Youth hydroponic education. Image via Paula Shrum

Engaging Youth in Hydroponics

Published On April 28, 2015 | By Adriano Pilloni | Hydroponic Benefits, Technology

It is always remarked how a good education system is the key driver to shape the behaviors and increase the quality of a society, as well as it is a way to hand down its heritage. Through education, youth learn fundamental skills, like communication or math, as well as they learn the founding values and the rules of their society, which are necessary to favor their better integration. In addition, youth are encouraged to develop technical skills according to their passions and their attitudes, which will provide opportunities for personal fulfillment for them and, at the same time, contribute to enrich the wellbeing of a society. Therefore, the more as an education system is wide and has good teaching standards, the better will be its output: the society.

Engaging Youth in Hydroponics & Food Education

Nowadays, as stores are full of “junk foods” and the food production chain is for the most industrialized, one of the most important aspects that youth need to deepen, in all its shapes, is the food education. Indeed, it’s easier to transmit to people awareness on the good nutrition habits when they are young. Likewise, it’s important to teach them the food production techniques, pointing to their attention the sustainable practices and the traditional local product, so that they could be more conscious both as a customer and as farmers.

Youth learning hydroponics. Image source: MySuncoast

Youth learning hydroponics. Image source: MySuncoast

Benefits of Teaching Hydroponics to Students

The teaching of hydroponics fit perfectly with what said before as this technique can provide high quality food and significant environmental benefits.

Main benefits for students involved in hydroponics are:

  • Innovativeness (it shows to youths a different way to do agriculture and can inspire them to pursue innovative solutions)
  • Direct contact with the nature and better awareness of the food
  • Building a sense of community (i.e. the food produced by students can be shared within the local community)
  • Development of technical skills 
  • Personal growth and sense of responsibility (i.e. project responsibilities, team working skills)
  • Deepening of the many subjects of study involved

As said in the last point, by engaging youth in hydroponics it’s also possible to improve their awareness of the related topics of study.

Indeed, hydroponics can transmit knowledge of:

  • Biology (understanding of photosynthesis, nutrients, root development, etc.)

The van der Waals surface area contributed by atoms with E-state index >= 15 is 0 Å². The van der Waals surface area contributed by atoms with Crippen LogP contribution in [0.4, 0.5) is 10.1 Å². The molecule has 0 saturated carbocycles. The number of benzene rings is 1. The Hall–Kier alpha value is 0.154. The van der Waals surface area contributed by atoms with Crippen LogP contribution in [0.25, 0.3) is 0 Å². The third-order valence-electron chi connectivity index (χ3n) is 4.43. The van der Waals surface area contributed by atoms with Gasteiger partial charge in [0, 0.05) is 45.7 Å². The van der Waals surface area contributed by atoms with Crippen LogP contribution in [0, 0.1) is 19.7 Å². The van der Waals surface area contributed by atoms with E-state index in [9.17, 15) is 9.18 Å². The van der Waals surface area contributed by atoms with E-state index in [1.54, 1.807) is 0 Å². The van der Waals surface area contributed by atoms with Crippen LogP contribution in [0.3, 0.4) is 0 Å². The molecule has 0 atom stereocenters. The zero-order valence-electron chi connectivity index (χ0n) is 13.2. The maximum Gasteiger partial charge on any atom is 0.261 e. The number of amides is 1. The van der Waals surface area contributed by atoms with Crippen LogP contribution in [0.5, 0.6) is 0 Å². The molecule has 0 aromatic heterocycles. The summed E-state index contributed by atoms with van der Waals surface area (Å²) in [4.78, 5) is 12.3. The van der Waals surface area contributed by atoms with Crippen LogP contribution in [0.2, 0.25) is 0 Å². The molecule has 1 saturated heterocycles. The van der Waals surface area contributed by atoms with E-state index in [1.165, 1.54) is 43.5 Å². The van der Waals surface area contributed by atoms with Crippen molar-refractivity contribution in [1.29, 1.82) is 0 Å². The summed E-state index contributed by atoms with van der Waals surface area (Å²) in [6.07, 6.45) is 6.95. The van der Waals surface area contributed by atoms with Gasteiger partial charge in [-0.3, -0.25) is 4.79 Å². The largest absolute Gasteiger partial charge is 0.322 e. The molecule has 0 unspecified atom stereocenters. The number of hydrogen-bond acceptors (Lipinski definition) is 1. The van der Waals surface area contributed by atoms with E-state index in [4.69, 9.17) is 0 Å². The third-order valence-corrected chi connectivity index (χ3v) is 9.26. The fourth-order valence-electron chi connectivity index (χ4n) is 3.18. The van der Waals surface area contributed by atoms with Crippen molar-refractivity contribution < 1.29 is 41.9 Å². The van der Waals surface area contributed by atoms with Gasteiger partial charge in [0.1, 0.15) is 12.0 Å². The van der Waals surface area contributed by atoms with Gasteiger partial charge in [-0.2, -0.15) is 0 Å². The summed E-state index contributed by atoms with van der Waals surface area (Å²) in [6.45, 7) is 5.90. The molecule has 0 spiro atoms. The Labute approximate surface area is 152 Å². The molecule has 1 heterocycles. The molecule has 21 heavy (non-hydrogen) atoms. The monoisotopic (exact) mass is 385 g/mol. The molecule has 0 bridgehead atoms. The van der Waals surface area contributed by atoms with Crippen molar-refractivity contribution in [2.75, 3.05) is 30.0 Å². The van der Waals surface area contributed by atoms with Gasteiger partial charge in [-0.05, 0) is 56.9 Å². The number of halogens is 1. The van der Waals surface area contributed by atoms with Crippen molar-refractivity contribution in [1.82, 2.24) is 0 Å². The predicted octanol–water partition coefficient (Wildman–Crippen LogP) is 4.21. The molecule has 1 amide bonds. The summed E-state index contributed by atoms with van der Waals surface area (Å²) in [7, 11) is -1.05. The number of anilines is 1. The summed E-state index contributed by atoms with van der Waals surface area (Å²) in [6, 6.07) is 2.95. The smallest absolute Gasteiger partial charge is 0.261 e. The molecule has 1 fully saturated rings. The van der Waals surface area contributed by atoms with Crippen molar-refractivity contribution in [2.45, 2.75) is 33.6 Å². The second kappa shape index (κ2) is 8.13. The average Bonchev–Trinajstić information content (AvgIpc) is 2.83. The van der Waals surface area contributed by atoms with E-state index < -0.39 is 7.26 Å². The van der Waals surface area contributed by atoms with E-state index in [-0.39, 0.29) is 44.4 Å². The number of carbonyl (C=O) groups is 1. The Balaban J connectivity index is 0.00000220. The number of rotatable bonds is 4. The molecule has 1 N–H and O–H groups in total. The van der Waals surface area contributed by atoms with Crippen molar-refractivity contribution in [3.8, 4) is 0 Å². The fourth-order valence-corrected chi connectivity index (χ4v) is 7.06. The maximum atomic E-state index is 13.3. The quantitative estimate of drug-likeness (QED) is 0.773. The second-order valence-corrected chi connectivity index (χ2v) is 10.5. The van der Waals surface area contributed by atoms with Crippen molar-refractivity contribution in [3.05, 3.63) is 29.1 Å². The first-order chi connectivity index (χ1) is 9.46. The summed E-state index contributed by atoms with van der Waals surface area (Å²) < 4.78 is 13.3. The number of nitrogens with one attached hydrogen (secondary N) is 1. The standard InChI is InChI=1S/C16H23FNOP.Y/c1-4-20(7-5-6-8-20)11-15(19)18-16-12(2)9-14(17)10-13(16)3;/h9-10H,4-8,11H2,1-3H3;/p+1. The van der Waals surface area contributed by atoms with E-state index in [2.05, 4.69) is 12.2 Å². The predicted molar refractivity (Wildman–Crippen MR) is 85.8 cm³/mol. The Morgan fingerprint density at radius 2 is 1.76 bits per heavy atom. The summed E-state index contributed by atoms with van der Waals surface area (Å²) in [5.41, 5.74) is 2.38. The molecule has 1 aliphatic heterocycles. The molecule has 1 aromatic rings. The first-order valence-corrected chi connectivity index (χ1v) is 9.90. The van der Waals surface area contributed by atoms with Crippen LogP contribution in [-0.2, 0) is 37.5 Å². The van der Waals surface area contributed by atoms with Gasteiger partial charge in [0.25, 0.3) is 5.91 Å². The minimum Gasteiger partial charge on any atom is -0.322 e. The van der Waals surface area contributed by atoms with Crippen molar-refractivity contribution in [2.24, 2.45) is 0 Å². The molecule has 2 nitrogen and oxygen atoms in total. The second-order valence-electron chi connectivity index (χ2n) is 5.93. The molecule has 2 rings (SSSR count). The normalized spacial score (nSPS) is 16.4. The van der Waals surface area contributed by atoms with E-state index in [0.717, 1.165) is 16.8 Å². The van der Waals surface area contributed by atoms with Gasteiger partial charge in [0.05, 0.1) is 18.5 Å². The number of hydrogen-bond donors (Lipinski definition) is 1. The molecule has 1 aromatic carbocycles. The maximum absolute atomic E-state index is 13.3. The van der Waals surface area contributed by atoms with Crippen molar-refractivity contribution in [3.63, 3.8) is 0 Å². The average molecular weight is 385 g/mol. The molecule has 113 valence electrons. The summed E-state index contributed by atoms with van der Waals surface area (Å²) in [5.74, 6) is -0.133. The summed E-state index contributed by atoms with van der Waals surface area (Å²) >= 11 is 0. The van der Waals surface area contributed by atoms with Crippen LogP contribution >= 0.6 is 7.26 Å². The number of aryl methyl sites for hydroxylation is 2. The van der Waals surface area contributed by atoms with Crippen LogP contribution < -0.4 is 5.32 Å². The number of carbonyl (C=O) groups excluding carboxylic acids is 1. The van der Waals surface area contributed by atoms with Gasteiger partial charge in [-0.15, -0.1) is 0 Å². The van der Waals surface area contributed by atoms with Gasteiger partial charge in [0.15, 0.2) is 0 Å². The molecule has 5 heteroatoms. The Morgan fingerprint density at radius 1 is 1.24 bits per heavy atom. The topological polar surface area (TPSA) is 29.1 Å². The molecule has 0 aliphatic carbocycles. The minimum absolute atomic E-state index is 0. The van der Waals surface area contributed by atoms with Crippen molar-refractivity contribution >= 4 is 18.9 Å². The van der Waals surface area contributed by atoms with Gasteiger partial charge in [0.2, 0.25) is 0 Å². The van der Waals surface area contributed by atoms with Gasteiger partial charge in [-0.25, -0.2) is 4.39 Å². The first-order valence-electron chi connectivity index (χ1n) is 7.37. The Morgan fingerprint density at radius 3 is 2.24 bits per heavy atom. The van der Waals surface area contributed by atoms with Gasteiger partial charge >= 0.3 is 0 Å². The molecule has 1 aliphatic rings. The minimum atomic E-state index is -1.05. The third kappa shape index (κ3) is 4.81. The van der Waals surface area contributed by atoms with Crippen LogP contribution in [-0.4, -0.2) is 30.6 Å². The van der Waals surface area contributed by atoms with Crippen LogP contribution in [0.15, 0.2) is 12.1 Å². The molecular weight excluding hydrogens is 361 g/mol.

• Chemistry (interaction with Ph, nutrients, etc.)
  • Business (business planning, ect.)
  • Engineering (design of the hydroponic systems)
  • History (evolution of the hydroponics techniques and differences between local productions)

Boston College Urban Hydrofarmers Success

The highlighted benefits are more than enough to justify the development of hydroponics teaching programs.  In addition, the achieved success of the existing programs can act as a boost to the development such programs.

The Boston College project, “Urban Hydrofarmers”, is a perfect example of that. This project, started in 2012, targets youth aged from upper-elementary school through high school and provides opportunities for young people from low-income communities to learn about growing food, learning science, becoming interested in learning more about healthy eating.

Engaging Youth In Hydroponics

Hydroponics equipment. Image source: Urban Hydrofarmers

Boston college Professor Mike Barnett, in an interview for Tedx, explained that during the past two years the program received 100% college attendance rate with over 65% of those youth choosing to major in a scientific field (the national average for youth of color is 6%). He also highlighted that it has been the only program in the nation having three youth which received the highly competitive and prestigious Gates Millennium Scholarship (which covers all college expenses for youth studying a scientific discipline) during the past three years.

About The Author

Adriano Pilloni
Adriano, 25 years old, is a Master Graduate in Environmental Economics and Development from Rome Three University (Italy). During his education he developed a deep knowledge on Economics and a keen interest on Economic Theory with particular regard to energy markets, sustainability, environmental and agricultural issues. He has been proactive during his university time doing many projects and being elected by the students as Advisor of the Economics Dept. of his University. With two other students he developed a project on Food Sustainability which has been selected in the top 30 of the international Barilla contest "BCFN YES! 2013". Now he works in the Extreme Blue Program, the IBM's premier internship program for both graduate and undergraduate students.

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